• Can I study to become an allied health professional online?

What is allied health?

Allied health encompasses fields of medicine that involve the application of scientific principles and evidence-based practice to the treatment of patients suffering various conditions and ailments. Allied health professionals are highly trained, usually hold licenses or certifications, and frequently focus on wellness and preventative medicine in addition to addressing crises. What they are not, however, are doctors, nurses, or dentists.

The term allied health originated in the 1960s, partly as the result of federal action. In 1966, the federal government enacted legislation to provide education funding in medicine, pharmacy, podiatry, optometry, osteopathy, and veterinary medicine. It then passed a separate law, entitled the Allied Health Professions Training Act of 1966, to ensure adequate funding for the education of health providers not covered by the first law. These practitioners were deemed “allied” to the initial grouping of medical professionals; hence, “allied health.”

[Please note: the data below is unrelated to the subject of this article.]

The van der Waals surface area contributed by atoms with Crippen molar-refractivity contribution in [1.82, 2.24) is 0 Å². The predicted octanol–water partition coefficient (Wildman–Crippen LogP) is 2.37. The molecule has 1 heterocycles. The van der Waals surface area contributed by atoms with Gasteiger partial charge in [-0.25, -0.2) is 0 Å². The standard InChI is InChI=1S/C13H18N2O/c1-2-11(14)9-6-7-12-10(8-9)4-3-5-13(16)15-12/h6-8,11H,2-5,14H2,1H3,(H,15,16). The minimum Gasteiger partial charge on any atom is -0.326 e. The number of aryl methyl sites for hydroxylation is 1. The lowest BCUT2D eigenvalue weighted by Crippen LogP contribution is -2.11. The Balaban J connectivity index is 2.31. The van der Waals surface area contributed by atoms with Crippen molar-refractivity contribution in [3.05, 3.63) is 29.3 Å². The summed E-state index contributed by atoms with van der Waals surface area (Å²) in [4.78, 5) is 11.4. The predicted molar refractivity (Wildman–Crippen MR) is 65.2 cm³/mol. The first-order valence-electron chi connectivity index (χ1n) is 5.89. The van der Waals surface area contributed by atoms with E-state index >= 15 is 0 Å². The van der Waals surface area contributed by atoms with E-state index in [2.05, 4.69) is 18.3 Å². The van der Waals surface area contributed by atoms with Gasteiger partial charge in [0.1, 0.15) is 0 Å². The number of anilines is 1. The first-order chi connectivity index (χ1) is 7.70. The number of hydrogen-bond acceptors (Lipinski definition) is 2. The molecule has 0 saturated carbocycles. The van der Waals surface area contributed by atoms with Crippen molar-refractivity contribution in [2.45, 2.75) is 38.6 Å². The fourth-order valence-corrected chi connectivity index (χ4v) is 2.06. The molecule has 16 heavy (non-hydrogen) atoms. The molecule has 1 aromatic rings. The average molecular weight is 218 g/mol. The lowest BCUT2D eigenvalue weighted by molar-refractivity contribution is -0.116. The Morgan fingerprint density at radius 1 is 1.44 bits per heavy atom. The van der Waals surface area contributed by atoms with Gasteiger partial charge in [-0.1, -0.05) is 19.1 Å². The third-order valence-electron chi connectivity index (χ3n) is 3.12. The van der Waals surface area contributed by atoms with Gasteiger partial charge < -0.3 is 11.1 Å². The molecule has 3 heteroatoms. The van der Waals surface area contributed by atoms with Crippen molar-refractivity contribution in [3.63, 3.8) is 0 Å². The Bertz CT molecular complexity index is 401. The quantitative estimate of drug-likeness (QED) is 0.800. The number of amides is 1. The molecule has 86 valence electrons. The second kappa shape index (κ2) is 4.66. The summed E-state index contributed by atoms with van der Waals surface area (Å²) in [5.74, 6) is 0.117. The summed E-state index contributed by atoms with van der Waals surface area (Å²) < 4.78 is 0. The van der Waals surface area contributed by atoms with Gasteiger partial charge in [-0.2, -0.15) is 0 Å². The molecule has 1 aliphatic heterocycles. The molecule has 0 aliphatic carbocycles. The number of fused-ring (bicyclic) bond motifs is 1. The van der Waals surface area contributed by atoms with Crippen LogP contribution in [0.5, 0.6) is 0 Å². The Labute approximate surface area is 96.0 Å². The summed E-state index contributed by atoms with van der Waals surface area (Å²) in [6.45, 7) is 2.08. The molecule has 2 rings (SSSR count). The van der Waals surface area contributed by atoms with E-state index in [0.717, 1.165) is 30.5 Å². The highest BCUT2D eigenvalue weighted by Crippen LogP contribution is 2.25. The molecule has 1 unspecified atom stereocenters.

At roughly the same time, the Association of Schools Advancing Health Professions emerged. ASAHP promotes education, inter-professional collaboration, best practices, and innovation in allied health practice.

According to ASAHP, allied health professionals engage in the “diagnostic evaluation and treatment of acute and chronic diseases and disorders; provision of dietary and nutrition services; rehabilitation services; and the management and operation of health systems.” Allied health serves everyone from individuals and families to communities and institutions.


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Who are allied health professionals?